Not to knock Dubrovnik, with its marble streets, 16th-century city walls, sparkling red roof tiles, and primo location—it more than earns its moniker of “Pearl of the Adriatic,” plus it's a UNESCO World Heritage site. But if you cross Croatia off your list after you’ve seen Dubrovnik, you’re missing out on a lot. Here are five other gems to discover.
In midsummer it’s island madness, with party-lovers crowding the nightclubs in Hvar while their yachts crowd the harbor. But come shoulder season, the island reverts to its mysterious, medieval self, and you can explore the quiet squares and sandy coves in peace.
Don’t miss the shady cloisters of the Franciscan Monastery and Museum, with its mesmerizing “Last Supper,” painted by Venetian artist Matteo Ingoli around the end of the 16th century, that completely fills the back wall of the dining hall. Lavender blankets the sunny hillsides in summer, and you can buy some to take home to remind of this fragrant island.
Everywhere you look in Plitvice Lakes National Park, spearmint green and electric blue water is tumbling, frothing, roaring, pooling, plunging, and bubbling. Wooden boardwalks snake around and through and over waterfalls, streams, caves, and interconnected lakes formed by the gradual buildup of calcium carbonate since the Cretaceous era. Surprisingly, several popular Italian and German spaghetti Westerns were filmed in Plitvice (the landscape was intended to pass for the American West, at least to European eyes).
This unique natural paradise offers abundant opportunities for canoeing, kayaking, rafting, biking, and hiking. Wildlife is also a big draw; the beech forests that dominate the area are home to deer, bears, wolves, wild boar, and a delightful array of bird species. As you wait for the ferry to take you across the lake, stop by one of the strudel stands for a delicious local specialty in a variety of flavors. Tip: Spend the night in one of the local inns so you can hit the trails early.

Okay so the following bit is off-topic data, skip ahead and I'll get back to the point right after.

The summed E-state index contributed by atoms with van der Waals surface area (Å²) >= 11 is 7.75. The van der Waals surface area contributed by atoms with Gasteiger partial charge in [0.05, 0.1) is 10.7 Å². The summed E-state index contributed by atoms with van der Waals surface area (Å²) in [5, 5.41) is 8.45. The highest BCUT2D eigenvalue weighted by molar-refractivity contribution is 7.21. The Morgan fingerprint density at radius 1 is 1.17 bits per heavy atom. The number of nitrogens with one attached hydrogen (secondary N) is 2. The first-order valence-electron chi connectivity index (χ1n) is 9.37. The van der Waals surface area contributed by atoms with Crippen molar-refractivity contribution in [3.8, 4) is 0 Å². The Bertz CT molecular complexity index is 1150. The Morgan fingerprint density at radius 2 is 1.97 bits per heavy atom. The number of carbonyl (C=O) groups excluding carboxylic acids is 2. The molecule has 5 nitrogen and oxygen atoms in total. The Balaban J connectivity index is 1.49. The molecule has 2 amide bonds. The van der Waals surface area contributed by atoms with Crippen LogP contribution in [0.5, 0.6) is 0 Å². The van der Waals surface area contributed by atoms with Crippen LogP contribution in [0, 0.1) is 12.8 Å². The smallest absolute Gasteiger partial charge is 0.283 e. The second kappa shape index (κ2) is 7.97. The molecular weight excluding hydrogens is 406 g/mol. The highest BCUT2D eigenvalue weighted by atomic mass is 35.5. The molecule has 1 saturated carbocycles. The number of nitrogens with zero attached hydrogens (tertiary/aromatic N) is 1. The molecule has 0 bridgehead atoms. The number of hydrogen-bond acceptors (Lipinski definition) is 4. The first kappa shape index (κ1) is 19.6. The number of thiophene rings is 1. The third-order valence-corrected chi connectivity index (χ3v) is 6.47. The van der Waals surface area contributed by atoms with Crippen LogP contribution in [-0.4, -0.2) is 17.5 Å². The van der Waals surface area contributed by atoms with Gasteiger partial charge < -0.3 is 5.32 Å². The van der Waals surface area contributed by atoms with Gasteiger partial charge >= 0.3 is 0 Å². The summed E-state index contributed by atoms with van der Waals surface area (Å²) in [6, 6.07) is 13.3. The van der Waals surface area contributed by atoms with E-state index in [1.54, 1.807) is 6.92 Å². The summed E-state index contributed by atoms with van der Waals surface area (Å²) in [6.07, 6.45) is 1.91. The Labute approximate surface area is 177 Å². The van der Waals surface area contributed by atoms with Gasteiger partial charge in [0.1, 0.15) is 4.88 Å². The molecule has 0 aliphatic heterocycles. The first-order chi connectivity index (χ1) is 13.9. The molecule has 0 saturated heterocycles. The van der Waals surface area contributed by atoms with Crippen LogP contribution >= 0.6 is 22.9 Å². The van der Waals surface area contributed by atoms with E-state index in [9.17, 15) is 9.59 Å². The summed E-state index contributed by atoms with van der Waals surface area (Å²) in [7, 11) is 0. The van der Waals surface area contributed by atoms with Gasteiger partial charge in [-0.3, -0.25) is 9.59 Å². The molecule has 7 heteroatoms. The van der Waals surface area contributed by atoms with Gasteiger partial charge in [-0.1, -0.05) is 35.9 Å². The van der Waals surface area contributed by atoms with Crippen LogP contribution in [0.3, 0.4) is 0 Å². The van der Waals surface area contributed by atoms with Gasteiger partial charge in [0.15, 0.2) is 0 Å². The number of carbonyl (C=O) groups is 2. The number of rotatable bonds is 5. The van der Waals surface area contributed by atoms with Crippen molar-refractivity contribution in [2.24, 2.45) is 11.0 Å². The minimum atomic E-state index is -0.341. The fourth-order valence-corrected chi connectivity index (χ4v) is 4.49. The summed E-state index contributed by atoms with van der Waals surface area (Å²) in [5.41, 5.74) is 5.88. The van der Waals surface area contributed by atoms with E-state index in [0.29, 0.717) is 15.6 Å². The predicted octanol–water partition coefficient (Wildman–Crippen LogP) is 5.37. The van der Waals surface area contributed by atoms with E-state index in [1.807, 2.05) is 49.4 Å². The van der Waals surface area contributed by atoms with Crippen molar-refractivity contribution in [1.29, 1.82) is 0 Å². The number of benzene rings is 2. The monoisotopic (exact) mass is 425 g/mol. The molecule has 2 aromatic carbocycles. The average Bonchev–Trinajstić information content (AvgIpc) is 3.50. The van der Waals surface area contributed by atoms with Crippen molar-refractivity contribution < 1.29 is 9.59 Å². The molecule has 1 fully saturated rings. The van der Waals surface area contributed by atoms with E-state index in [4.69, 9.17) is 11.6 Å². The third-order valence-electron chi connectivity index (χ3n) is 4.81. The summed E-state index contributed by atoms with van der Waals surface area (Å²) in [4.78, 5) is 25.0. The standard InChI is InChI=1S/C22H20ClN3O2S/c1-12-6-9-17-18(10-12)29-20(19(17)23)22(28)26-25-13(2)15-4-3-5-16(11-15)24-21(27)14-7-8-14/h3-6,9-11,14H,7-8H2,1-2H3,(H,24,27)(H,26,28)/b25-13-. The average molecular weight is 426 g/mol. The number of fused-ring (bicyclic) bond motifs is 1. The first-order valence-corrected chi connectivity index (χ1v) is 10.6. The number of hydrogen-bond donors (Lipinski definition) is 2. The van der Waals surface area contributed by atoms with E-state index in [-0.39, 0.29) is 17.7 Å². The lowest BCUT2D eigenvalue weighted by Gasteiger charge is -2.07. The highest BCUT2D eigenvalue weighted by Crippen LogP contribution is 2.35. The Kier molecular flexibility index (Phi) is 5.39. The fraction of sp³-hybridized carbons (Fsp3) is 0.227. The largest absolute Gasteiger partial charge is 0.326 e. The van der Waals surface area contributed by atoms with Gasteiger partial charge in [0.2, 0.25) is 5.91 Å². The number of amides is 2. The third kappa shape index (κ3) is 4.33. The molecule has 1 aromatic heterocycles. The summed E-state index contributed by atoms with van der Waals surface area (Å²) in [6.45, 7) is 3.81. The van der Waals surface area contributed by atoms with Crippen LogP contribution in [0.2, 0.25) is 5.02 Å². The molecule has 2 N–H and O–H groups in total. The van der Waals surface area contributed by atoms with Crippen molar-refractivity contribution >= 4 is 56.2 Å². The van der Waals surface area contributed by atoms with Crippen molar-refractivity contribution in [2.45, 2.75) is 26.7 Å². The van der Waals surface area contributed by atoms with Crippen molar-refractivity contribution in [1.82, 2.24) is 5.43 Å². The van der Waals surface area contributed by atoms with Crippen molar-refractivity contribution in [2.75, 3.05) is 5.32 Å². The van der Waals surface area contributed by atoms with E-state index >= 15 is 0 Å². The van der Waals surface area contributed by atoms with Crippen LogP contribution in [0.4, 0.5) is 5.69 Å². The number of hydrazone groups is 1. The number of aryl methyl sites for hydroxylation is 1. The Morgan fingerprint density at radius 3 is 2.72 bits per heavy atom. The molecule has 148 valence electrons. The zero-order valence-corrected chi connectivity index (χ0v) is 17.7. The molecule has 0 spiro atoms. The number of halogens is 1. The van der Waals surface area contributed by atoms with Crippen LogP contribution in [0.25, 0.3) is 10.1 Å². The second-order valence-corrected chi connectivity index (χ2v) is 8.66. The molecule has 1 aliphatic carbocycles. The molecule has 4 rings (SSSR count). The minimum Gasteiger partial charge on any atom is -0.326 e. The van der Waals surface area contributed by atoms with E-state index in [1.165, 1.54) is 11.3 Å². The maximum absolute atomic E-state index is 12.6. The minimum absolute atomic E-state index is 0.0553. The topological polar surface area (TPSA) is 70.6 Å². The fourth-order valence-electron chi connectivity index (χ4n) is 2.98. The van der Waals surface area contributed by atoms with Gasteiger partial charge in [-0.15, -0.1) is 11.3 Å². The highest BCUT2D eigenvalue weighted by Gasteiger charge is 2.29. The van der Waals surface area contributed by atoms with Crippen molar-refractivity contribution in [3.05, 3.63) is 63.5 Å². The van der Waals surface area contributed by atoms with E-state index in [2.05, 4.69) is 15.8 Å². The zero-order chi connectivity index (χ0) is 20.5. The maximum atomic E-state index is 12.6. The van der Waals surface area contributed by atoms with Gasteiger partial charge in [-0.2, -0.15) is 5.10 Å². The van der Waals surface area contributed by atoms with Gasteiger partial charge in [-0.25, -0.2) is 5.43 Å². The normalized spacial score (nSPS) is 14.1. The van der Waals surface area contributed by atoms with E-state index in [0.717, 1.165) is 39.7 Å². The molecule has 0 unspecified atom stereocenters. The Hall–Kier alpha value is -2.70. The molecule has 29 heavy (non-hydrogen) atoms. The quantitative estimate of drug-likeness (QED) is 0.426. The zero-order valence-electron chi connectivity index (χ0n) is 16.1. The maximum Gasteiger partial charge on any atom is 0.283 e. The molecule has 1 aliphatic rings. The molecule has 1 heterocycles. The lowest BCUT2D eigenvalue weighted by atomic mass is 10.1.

When the Roman emperor Diocletian decided to retire at the beginning of the fourth century, he built himself a super-sized palace on the Dalmatian coast, a complex that was in fact equal parts personal villa and military garrison. UNESCO describes the palace—which now forms the center of modern-day Split—as “one of the most famous and integral architectural and cultural buildings on the Croatian Adriatic coast.”
Diocletian’s compound was built to last, and by the Middle Ages, a town had begun to grow within its walls. Today, visitors and locals can stroll side-by-side in this village-inside-a-palace, where shops and cafés thrive. Palm trees shade the waterfront promenade, where you can catch a ferry to many of the substantial islands off Croatia’s long coastline.
Croatia’s capital city feels rather like a huge college campus, maybe because it’s home to the 65,000 students at the University of Zagreb, founded by Emperor and King Leopold I Habsburg in 1669. Cars are banned in some areas, allowing cafés to sprawl into the streets and the creative class to take full advantage of the outdoor living spaces. Theater, farmers markets, public sculptures in tucked-away places (look for a pensive Nikola Tesla), soccer, music in the streets—it’s all here.
On an ordinary weekday evening, Jelačić Square, Zagreb’s great central plaza, reverberates with sound, but it’s human, not automotive: All you hear are people talking, children chasing each other, plates and glasses clinking, and the occasional clack of an approaching blue tram. Order a gelato and join the fun.
Enter Zadar’s Old Town at twilight through the imposing 16th-century Land Gate, a grand entryway to the city built by the Venetians and adorned with their trademark winged lion, a symbol of St. Mark. Wander a labyrinth of narrow stone alleyways packed with fashionable shops, restaurants, and people—and, happily, no cars. Suddenly the jumble of streets opens up to a large square, the remains of a Roman forum, where kids jump their skateboards over antiquities in front of the round, ninth-century church of St. Donatus.
Along the seaside promenade, just past the ferry dock, you may detect haunting sounds reminiscent of whale songs. In 2005, Croatian architect Nikola Bašić built stone steps that lead down to the Adriatic, and placed 35 organ pipes beneath them. The natural forces of the wind and the waves push air against the pipes, creating mysterious chords. When the wind and waves are strong, the music is louder, and when it’s relatively calm, the Sea Organ, as the award-winning installation has been dubbed, falls quiet. Follow my lead and sit on the steps, listening to the magical sea music as the sun sets into the ocean and the stars come out.
Marilyn Terrell is the former chief researcher at National Geographic Traveler magazine. Follow her on Twitter @Marilyn_Res.